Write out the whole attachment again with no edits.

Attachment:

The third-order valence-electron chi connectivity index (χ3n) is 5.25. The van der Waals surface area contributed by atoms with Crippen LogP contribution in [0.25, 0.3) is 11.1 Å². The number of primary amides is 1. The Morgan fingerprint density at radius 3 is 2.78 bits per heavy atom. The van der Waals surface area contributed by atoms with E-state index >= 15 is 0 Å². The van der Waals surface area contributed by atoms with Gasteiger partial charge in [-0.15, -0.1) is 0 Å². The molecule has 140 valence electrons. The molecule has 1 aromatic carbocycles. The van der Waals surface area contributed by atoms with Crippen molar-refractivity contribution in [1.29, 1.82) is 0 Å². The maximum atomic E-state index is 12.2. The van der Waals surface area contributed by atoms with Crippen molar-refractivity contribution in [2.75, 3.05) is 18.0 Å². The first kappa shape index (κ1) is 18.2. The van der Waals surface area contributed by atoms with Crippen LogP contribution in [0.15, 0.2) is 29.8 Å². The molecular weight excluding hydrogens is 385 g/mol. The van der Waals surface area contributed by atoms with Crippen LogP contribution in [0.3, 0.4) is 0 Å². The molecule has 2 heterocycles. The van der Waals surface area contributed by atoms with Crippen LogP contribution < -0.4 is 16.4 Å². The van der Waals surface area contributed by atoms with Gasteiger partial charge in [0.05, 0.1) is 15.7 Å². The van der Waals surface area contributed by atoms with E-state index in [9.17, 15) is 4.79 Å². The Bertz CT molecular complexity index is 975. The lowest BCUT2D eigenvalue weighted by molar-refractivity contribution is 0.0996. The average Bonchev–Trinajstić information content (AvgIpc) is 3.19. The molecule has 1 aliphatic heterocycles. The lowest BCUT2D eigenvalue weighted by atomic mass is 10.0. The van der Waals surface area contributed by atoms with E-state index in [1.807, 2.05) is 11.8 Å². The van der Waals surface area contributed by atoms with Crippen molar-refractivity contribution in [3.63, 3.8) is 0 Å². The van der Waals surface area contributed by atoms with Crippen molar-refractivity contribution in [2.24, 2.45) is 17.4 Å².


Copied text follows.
The third-order valence-electron chi connectivity index (χ3n) is 5.25. The van der Waals surface area contributed by atoms with Crippen LogP contribution in [0.25, 0.3) is 11.1 Å². The number of primary amides is 1. The Morgan fingerprint density at radius 3 is 2.78 bits per heavy atom. The van der Waals surface area contributed by atoms with E-state index >= 15 is 0 Å². The van der Waals surface area contributed by atoms with Gasteiger partial charge in [-0.15, -0.1) is 0 Å². The molecule has 140 valence electrons. The molecule has 1 aromatic carbocycles. The van der Waals surface area contributed by atoms with Crippen molar-refractivity contribution in [1.29, 1.82) is 0 Å². The maximum atomic E-state index is 12.2. The van der Waals surface area contributed by atoms with Crippen molar-refractivity contribution in [2.75, 3.05) is 18.0 Å². The first kappa shape index (κ1) is 18.2. The van der Waals surface area contributed by atoms with Crippen LogP contribution in [0.15, 0.2) is 29.8 Å². The molecular weight excluding hydrogens is 385 g/mol. The van der Waals surface area contributed by atoms with Crippen LogP contribution in [0.3, 0.4) is 0 Å². The molecule has 2 heterocycles. The van der Waals surface area contributed by atoms with Crippen LogP contribution < -0.4 is 16.4 Å². The van der Waals surface area contributed by atoms with Gasteiger partial charge in [0.05, 0.1) is 15.7 Å². The van der Waals surface area contributed by atoms with E-state index in [9.17, 15) is 4.79 Å². The Bertz CT molecular complexity index is 975. The lowest BCUT2D eigenvalue weighted by molar-refractivity contribution is 0.0996. The average Bonchev–Trinajstić information content (AvgIpc) is 3.19. The molecule has 1 aliphatic heterocycles. The lowest BCUT2D eigenvalue weighted by atomic mass is 10.0. The van der Waals surface area contributed by atoms with E-state index in [1.807, 2.05) is 11.8 Å². The van der Waals surface area contributed by atoms with Crippen molar-refractivity contribution in [3.63, 3.8) is 0 Å². The van der Waals surface area contributed by atoms with Crippen molar-refractivity contribution in [2.24, 2.45) is 17.4 Å².